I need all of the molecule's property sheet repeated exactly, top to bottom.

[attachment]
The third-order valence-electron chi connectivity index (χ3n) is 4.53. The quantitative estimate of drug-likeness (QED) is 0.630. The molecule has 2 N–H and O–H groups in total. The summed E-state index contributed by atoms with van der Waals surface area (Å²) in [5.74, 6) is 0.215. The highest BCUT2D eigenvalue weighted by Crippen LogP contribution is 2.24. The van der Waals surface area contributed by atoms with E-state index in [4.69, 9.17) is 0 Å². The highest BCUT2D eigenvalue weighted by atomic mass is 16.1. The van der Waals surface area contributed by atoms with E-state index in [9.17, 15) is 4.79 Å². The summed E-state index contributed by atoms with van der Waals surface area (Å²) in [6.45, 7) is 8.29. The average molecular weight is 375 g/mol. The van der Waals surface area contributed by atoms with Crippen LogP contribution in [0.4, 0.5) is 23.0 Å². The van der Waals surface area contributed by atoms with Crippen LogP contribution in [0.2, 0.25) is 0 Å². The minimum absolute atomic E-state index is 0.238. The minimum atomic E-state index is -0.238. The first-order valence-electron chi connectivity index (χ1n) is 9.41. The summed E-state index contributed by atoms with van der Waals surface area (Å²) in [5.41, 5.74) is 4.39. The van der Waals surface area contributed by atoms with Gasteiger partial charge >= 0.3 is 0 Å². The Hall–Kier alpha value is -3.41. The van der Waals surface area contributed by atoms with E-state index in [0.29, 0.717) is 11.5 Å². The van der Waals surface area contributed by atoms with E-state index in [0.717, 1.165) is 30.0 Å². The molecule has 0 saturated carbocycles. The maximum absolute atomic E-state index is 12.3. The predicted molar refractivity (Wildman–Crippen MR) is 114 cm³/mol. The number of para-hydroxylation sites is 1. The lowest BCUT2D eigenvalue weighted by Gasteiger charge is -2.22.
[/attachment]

The third-order valence-electron chi connectivity index (χ3n) is 4.53. The quantitative estimate of drug-likeness (QED) is 0.630. The molecule has 2 N–H and O–H groups in total. The summed E-state index contributed by atoms with van der Waals surface area (Å²) in [5.74, 6) is 0.215. The highest BCUT2D eigenvalue weighted by Crippen LogP contribution is 2.24. The van der Waals surface area contributed by atoms with E-state index in [4.69, 9.17) is 0 Å². The highest BCUT2D eigenvalue weighted by atomic mass is 16.1. The van der Waals surface area contributed by atoms with E-state index in [9.17, 15) is 4.79 Å². The summed E-state index contributed by atoms with van der Waals surface area (Å²) in [6.45, 7) is 8.29. The average molecular weight is 375 g/mol. The van der Waals surface area contributed by atoms with Crippen LogP contribution in [0.4, 0.5) is 23.0 Å². The van der Waals surface area contributed by atoms with Crippen LogP contribution in [0.2, 0.25) is 0 Å². The minimum absolute atomic E-state index is 0.238. The minimum atomic E-state index is -0.238. The first-order valence-electron chi connectivity index (χ1n) is 9.41. The summed E-state index contributed by atoms with van der Waals surface area (Å²) in [5.41, 5.74) is 4.39. The van der Waals surface area contributed by atoms with Gasteiger partial charge >= 0.3 is 0 Å². The Hall–Kier alpha value is -3.41. The van der Waals surface area contributed by atoms with E-state index in [0.29, 0.717) is 11.5 Å². The van der Waals surface area contributed by atoms with E-state index in [0.717, 1.165) is 30.0 Å². The molecule has 0 saturated carbocycles. The maximum absolute atomic E-state index is 12.3. The predicted molar refractivity (Wildman–Crippen MR) is 114 cm³/mol. The number of para-hydroxylation sites is 1. The lowest BCUT2D eigenvalue weighted by Gasteiger charge is -2.22.